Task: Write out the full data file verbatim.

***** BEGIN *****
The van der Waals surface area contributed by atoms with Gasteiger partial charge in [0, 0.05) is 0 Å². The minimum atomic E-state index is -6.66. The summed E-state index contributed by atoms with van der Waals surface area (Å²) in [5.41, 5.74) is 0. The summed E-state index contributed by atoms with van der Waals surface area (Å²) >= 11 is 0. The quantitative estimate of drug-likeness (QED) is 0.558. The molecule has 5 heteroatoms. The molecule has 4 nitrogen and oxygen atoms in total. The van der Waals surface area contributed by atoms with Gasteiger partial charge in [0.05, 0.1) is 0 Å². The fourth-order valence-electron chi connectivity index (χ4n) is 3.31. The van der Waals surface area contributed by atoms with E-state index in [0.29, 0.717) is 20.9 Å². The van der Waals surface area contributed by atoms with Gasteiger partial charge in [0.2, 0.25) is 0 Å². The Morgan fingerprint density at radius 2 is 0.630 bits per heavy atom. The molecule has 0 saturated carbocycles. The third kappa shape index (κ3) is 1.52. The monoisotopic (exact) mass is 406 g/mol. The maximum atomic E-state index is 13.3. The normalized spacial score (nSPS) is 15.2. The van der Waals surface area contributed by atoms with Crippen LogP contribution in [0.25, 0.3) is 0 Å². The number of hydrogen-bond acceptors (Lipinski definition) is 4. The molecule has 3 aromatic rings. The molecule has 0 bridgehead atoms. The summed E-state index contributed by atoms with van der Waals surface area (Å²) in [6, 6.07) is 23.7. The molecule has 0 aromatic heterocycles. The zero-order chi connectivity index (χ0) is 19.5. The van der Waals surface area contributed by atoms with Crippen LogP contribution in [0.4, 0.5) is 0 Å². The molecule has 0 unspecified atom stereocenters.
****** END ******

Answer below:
The van der Waals surface area contributed by atoms with Gasteiger partial charge in [0, 0.05) is 0 Å². The minimum atomic E-state index is -6.66. The summed E-state index contributed by atoms with van der Waals surface area (Å²) in [5.41, 5.74) is 0. The summed E-state index contributed by atoms with van der Waals surface area (Å²) >= 11 is 0. The quantitative estimate of drug-likeness (QED) is 0.558. The molecule has 5 heteroatoms. The molecule has 4 nitrogen and oxygen atoms in total. The van der Waals surface area contributed by atoms with Gasteiger partial charge in [0.05, 0.1) is 0 Å². The fourth-order valence-electron chi connectivity index (χ4n) is 3.31. The van der Waals surface area contributed by atoms with E-state index in [0.29, 0.717) is 20.9 Å². The van der Waals surface area contributed by atoms with Gasteiger partial charge in [0.2, 0.25) is 0 Å². The Morgan fingerprint density at radius 2 is 0.630 bits per heavy atom. The molecule has 0 saturated carbocycles. The third kappa shape index (κ3) is 1.52. The monoisotopic (exact) mass is 406 g/mol. The maximum atomic E-state index is 13.3. The normalized spacial score (nSPS) is 15.2. The van der Waals surface area contributed by atoms with Crippen LogP contribution in [0.25, 0.3) is 0 Å². The number of hydrogen-bond acceptors (Lipinski definition) is 4. The molecule has 3 aromatic rings. The molecule has 0 bridgehead atoms. The summed E-state index contributed by atoms with van der Waals surface area (Å²) in [6, 6.07) is 23.7. The molecule has 0 aromatic heterocycles. The zero-order chi connectivity index (χ0) is 19.5. The van der Waals surface area contributed by atoms with Crippen LogP contribution in [0.4, 0.5) is 0 Å². The molecule has 0 unspecified atom stereocenters.